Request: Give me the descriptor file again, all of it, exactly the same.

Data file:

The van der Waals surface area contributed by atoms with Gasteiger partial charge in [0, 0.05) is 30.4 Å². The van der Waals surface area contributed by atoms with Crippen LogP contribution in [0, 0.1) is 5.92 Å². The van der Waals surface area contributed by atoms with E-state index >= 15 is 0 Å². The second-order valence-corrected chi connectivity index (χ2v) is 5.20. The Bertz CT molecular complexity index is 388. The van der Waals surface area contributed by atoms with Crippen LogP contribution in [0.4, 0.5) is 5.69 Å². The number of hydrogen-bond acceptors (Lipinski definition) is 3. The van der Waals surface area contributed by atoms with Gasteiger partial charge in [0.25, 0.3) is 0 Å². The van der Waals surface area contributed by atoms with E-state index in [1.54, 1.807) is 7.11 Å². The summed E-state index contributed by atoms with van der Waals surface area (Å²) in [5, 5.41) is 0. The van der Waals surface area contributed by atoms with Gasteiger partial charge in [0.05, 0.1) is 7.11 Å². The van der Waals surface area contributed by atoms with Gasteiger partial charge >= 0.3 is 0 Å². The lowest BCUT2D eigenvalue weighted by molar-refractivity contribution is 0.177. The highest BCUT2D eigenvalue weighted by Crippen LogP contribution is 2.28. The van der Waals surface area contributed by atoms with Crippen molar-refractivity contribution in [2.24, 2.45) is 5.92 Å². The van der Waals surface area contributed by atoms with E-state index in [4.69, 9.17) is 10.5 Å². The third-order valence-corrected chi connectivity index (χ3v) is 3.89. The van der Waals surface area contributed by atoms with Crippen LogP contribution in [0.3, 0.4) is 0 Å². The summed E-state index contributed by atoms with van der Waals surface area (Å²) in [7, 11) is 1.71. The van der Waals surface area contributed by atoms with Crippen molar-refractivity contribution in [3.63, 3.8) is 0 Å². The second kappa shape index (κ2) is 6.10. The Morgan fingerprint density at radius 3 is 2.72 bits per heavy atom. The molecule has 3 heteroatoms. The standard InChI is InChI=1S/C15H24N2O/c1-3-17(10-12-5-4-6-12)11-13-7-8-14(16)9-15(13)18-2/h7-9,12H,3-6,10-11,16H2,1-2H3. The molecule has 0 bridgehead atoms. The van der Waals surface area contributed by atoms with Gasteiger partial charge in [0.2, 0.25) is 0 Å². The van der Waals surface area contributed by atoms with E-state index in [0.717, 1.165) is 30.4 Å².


The van der Waals surface area contributed by atoms with Gasteiger partial charge in [0, 0.05) is 30.4 Å². The van der Waals surface area contributed by atoms with Crippen LogP contribution in [0, 0.1) is 5.92 Å². The van der Waals surface area contributed by atoms with E-state index >= 15 is 0 Å². The second-order valence-corrected chi connectivity index (χ2v) is 5.20. The Bertz CT molecular complexity index is 388. The van der Waals surface area contributed by atoms with Crippen LogP contribution in [0.4, 0.5) is 5.69 Å². The number of hydrogen-bond acceptors (Lipinski definition) is 3. The van der Waals surface area contributed by atoms with Gasteiger partial charge in [0.25, 0.3) is 0 Å². The van der Waals surface area contributed by atoms with E-state index in [1.54, 1.807) is 7.11 Å². The summed E-state index contributed by atoms with van der Waals surface area (Å²) in [5, 5.41) is 0. The van der Waals surface area contributed by atoms with Gasteiger partial charge in [0.05, 0.1) is 7.11 Å². The van der Waals surface area contributed by atoms with Gasteiger partial charge >= 0.3 is 0 Å². The lowest BCUT2D eigenvalue weighted by molar-refractivity contribution is 0.177. The highest BCUT2D eigenvalue weighted by Crippen LogP contribution is 2.28. The van der Waals surface area contributed by atoms with Crippen molar-refractivity contribution in [2.24, 2.45) is 5.92 Å². The van der Waals surface area contributed by atoms with E-state index in [4.69, 9.17) is 10.5 Å². The third-order valence-corrected chi connectivity index (χ3v) is 3.89. The van der Waals surface area contributed by atoms with Crippen LogP contribution in [0.3, 0.4) is 0 Å². The summed E-state index contributed by atoms with van der Waals surface area (Å²) in [7, 11) is 1.71. The van der Waals surface area contributed by atoms with Crippen molar-refractivity contribution in [3.63, 3.8) is 0 Å². The second kappa shape index (κ2) is 6.10. The Morgan fingerprint density at radius 3 is 2.72 bits per heavy atom. The molecule has 3 heteroatoms. The standard InChI is InChI=1S/C15H24N2O/c1-3-17(10-12-5-4-6-12)11-13-7-8-14(16)9-15(13)18-2/h7-9,12H,3-6,10-11,16H2,1-2H3. The molecule has 0 bridgehead atoms. The van der Waals surface area contributed by atoms with Gasteiger partial charge in [0.2, 0.25) is 0 Å². The van der Waals surface area contributed by atoms with E-state index in [0.717, 1.165) is 30.4 Å².